When it comes to placing spies and deploying troops, you can only deploy troops on empty troop spaces. Spies don’t go on troop spaces – they can only be present on sites, placed on one of the outlining points of the smaller, four-sided sites or on the larger rings of the more prominent sites. Spies serve two purposes: They can be played where you have no Presence, establishing it for that site – giving you a foothold on a part of the board largely occupied by foes, for instance – and they prevent an opponent from having total control of a site, even if that opponent occupies all the troop spaces there.

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A two-player game in progress. Note the red spy on the site at bottom center, preventing the blue player from having total control.

The game’s final stage begins either when a player deploys their last remaining troop, or when the Market Deck is empty. From there, play proceeds until the end of the round, and then it’s time to tally the scores. Each player earns VP as follows:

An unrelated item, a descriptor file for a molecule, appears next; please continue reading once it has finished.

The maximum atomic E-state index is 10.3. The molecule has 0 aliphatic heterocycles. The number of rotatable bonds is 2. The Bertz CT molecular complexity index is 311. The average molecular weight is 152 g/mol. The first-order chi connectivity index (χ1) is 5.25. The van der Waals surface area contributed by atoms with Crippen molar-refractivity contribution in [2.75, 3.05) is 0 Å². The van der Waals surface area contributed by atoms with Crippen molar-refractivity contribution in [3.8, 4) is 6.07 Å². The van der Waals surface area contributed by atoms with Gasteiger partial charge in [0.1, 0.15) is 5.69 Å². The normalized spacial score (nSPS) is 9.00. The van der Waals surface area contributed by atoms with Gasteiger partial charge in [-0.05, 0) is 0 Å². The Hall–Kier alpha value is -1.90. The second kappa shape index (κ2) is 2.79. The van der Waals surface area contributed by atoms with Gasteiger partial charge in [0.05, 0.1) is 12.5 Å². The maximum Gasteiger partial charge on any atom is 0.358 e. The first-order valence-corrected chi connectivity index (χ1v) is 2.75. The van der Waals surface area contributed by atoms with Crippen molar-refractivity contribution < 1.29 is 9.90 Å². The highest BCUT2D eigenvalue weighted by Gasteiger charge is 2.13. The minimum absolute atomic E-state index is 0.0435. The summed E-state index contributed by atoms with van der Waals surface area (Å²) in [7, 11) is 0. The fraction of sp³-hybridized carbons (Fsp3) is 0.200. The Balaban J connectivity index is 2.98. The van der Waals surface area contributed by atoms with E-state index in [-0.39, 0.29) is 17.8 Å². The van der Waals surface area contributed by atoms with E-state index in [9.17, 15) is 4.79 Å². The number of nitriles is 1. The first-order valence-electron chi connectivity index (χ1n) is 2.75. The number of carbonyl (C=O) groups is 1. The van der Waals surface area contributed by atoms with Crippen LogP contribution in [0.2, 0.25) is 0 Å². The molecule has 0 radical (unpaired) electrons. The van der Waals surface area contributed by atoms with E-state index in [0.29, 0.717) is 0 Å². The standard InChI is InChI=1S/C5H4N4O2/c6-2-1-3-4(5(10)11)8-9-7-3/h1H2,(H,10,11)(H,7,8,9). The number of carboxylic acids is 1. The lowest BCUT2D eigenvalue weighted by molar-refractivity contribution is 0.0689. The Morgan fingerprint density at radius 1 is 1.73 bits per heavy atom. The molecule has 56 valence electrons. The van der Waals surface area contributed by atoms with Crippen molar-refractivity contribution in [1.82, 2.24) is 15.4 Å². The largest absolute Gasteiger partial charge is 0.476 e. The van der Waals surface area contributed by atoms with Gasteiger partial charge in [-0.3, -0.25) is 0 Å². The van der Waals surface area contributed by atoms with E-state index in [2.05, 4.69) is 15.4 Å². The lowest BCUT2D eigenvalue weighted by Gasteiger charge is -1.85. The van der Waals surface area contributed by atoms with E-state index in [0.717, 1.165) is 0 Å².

• The VP value of each site they control (The number printed with each site’s name on the board.)
  • 2 VP for each site under total control
  • 1 VP for each assassinated troop in their trophy hall
  • The deck VP value for each card in their deck, hand, and discard pile
  • The inner-circle VP value for each card in their inner circle
  • VP tokens gained during the game.

Tyrants comes with paper score pads that make the process easy – our Gen Con game was scored using a larger laminated version and a dry erase marker, which I thought was a good idea. The player with the most VP wins. There are no tie-breaking rules, so it’s possible to end up with multiple winners, although I haven’t seen it happen.